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DU Postdoc Cameron Venable Awarded Ford Foundation Fellowship

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Alyssa Hurst

Venable will spend the year engaged in research and supporting underrepresented students

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Cam Venable

Cameron Venable’s road to academia began with Bill Nye the Science Guy and “The Magic School Bus,” and it culminated in a PhD in biology from Penn State University. His resume boasts numerous research projects, from studying ground lizards and Red-Footed Boobies in Puerto Rico to investigating climate change’s impacts on red squirrels.

Since 2020, he’s been at the University of Denver, studying crickets and parasitoid flies alongside associate professor Robin Tinghitella.

Now Venable has been awarded the prestigious Ford Foundation Postdoctoral Fellowship, which goes to only 24 people across the country each year. The winners are chosen with an eye toward increasing faculty diversity across U.S. universities.

But, Venable says, his academic achievements don’t tell the whole story.

“The issue in academia is: We see these finished products of people, and everyone talks about their success,” he says. “I applied for like 16 internships and didn't get a single one. I applied for all kinds of grants and never really got one. This was the first one I really got, and it was kind of cool because it was the first time I actually felt seen or valued.”

Venable found his love for science while attending high school in Maryland. But he left the choice of a university and a major up to a lucky coin flip. That landed him at Pennsylvania’s Lebanon Valley College studying biology. He was the first in his family to attend college and faced many barriers.

“My first test in freshman year of college, I just completely bombed,” he recalls. “I didn't have any idea how to study or anything like that, and I was panicking. I was like, ‘Oh, my God, I'm so dumb.’”

After finding a mentor who gave him his first field research opportunity, Venable found his groove. But when graduation day arrived, he still found himself questioning his place in academia. His financial situation made unpaid internships unsustainable, and even as others celebrated their new jobs, he struggled to find his next step.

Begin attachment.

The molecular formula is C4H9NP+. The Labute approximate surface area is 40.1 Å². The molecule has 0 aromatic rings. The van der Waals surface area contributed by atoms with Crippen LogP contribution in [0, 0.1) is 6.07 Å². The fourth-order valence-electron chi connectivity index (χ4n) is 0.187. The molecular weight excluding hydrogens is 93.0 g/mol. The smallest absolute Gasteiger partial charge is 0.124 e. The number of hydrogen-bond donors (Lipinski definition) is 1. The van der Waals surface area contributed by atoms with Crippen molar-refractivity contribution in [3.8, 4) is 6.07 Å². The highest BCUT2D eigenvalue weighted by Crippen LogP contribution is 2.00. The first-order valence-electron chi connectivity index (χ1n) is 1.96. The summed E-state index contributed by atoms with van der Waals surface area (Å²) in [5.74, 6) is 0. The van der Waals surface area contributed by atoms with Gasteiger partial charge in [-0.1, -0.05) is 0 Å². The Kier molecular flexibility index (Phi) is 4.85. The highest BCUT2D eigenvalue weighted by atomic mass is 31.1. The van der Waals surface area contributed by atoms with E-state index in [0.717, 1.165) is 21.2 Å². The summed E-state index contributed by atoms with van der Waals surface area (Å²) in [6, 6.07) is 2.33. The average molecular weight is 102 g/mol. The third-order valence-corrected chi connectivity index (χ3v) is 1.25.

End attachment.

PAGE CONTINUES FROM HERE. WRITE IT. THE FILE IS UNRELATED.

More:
He did find it, of course. Venable spent that summer researching in Puerto Rico and decided to pursue his PhD at Penn State University. (Venable grew up admiring a Penn State pillow that his grandfather gave him, and attending fulfilled a lifelong dream).

But again, he struggled with difficult advisors and feelings of loneliness and inadequacy —issues that would crop up time and again through his journey to graduation and his first postdoctoral position at the University of Michigan.

“I thought, ‘I might as well just pack it up. I've never gotten any grants. People didn't want to talk to me and put me on websites, because I'm just a Black guy,’” he says. “It just felt like I was starting to accept that I'd been fighting against it so much, but maybe it just wasn't cut out for me.”

Just as he was considering leaving academia for good, he found a position with Tinghitella’s lab, packed up his belongings and moved to Denver. Through the Ford Foundation Fellowship, he’ll remain at DU’s College of Natural Sciences and Mathematics at least through September 2022.

He says his research has always been guided by big questions. Most recently, he’s asking how prey evolution may affect predators. The Tinghitella lab has been working with crickets that have evolved away from the typical chirp to a purr, rattle or even silence. In doing so, the crickets can more successfully evade one of their most dangerous predators, the parasitoid fly, which has historically located its prey by following their chirps. Venable wants to know if and how these flies might be evolving alongside the crickets, adapting to hear the crickets’ new varieties of calls.  

“Can they adapt to this other sound? Because if not, the flies can't find the crickets, which means that should wipe them out,” Venable says. “I'm kind of looking at how the predator, or parasitoid fly, is, one, changing its behavior, and two, can different populations of them learn to find crickets faster?”

In addition to studying crickets through lab work on campus and field work in Hawaii, Venable is committed to making DU a more welcoming, transparent and inclusive place for students. He mentors through DU’s Equity in STEM program and is part of the Black Male in STEM Initiative, which aims to expose young Black men to STEM fields of science, technology, engineering and mathematics.

“I look at science as my platform to do what I truly want, which is make the world a tiny bit better if I can,” he says. “It’s really just connecting with people, teaching and letting people know that, yeah, you don't come from much, you're from an underprivileged background, but dude, you can do this too if you want. Don't let anybody stop you — but I'm not saying it's going to be easy.”

Even as he contributes scientific prowess and guidance to DU students, Venable’s role as a postdoc is often behind the scenes. Yet, Tinghitella says, his work in the lab offers a unique perspective, and his focus on inclusion is an invaluable addition to the University.

“As a graduate student and postdoc, he has showed his commitment to engaging with communities that are underrepresented in the sciences,” Tinghitella says. “And I think the Ford Fellowship committee recognized that Cam will spend his career working to further diversify his chosen field, moving things in the right direction,” she says. “We’re so fortunate that DU students and community members will be the recipients of those efforts over the next year.